Midweek meditation: From fear to fulfillment

Midweek meditation: from fear to fulfillment

Thanks to the creativity and drive of UUCPA member Randy Helmonds, we will be hosting the Blood Donation Olympics on Saturday, October 26. I want to share my story with you.

In my family, donating blood has always been one of those no-brainer acts of mercy, like giving clothes we  didn’t wear anymore to a younger relative or a clothes closet instead of throwing them in the trash. That pint of blood costs the donor nothing but the mildest of pain and a couple of hours (including the time spent getting to and from the center and eating the re-energizing snack of cookies and juice), whereas for the recipient, it makes the difference between death and life. My parents often helped run a blood drive at our synagogue, and my father donated regularly.

To this background was added a personal reason to give. In 1995, my dad was badly injured and barely survived. In the course of his recovery, he received about 40 units of blood. I was acutely aware that blood donors were why my dad was still in my life. Ever since then, I wanted to pay it forward. I hear from blood center staff that this kind of experience is a common motivation for donors.

There was just one problem: I was scared of needles. I managed vaccinations because they were necessary, and could endure blood tests for the same reason, but I felt pretty shaky about voluntarily offering up my arm. When I told a nurse about my ambivalence, she assured me that staff like her would really rather not deal with people who are queasy about the whole thing. However, some years after that I brought the subject up with another nurse, our own Phyllis Cassel (blessed be her memory), who had worked in blood centers. She urged me to give it a try–the staff there were used to dealing with nervous patients, and maybe I’d find out it wasn’t so hard after all. Not long after that conversation, I embarked on the path to parenthood, and over the course of my pregnancy I had to have so many blood tests that I started taking them in stride. Hm, maybe she was right. If I could deal with that, why not try donating?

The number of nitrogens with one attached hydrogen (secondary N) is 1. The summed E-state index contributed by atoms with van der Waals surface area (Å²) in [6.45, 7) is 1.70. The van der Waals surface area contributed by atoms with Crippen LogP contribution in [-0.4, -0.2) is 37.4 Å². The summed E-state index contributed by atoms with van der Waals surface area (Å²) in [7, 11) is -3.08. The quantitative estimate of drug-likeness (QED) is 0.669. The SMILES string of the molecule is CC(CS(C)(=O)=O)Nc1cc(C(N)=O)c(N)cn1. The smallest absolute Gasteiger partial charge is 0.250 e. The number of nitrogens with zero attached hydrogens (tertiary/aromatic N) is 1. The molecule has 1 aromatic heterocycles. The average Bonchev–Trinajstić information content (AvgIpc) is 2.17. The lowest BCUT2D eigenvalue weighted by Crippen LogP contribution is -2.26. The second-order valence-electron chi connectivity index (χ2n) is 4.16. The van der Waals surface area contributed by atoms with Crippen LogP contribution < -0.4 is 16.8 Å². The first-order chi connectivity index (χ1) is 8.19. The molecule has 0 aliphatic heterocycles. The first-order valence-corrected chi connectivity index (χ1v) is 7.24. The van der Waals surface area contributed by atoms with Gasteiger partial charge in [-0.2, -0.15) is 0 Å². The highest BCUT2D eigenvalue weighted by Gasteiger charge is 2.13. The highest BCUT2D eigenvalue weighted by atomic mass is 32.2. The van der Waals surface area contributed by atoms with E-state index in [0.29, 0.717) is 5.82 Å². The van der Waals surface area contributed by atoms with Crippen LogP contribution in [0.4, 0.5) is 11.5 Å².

So once our child was born and I was eligible to give, I donated for the first time, and my hope was borne out: it wasn’t any tougher than a blood test. And I felt fantastic! I bounced out of there, absurdly pleased with the little bruise on my arm.

Ever since then, it has become a regular practice. It took some determination and patience on the staff’s part, as well as my own, to get into that rhythm, but now it’s something I do every eight weeks. It’s good for me, too; as a vegetarian with an uneven iron intake, being a blood donor has gotten me on a regular schedule of taking iron supplements so my hemoglobin count will be nice and high. It also encourages me to drink plenty of water. But the real benefits are spiritual. I feel connected to my community–the wonderful staff who help donors help others, and the unknown people who will benefit. A circle that opened up the day my dad was hurt is made complete. I’m amazed by the resilience of the body. All of this means that I leave the donation center one pint down, but filled up with a sense of well-being.

If you’ve been struggling the way I did for many years, this could be the chance for you to move from fear to fulfillment by becoming a donor right here in our Main Hall, in a community that supports you. Or if you can’t donate blood for whatever reason, please consider helping with a financial donation or by promoting the event to your friends.

And a final hint for those entering the Olympics: the more water you drink in the couple of days beforehand, the quicker donating will go.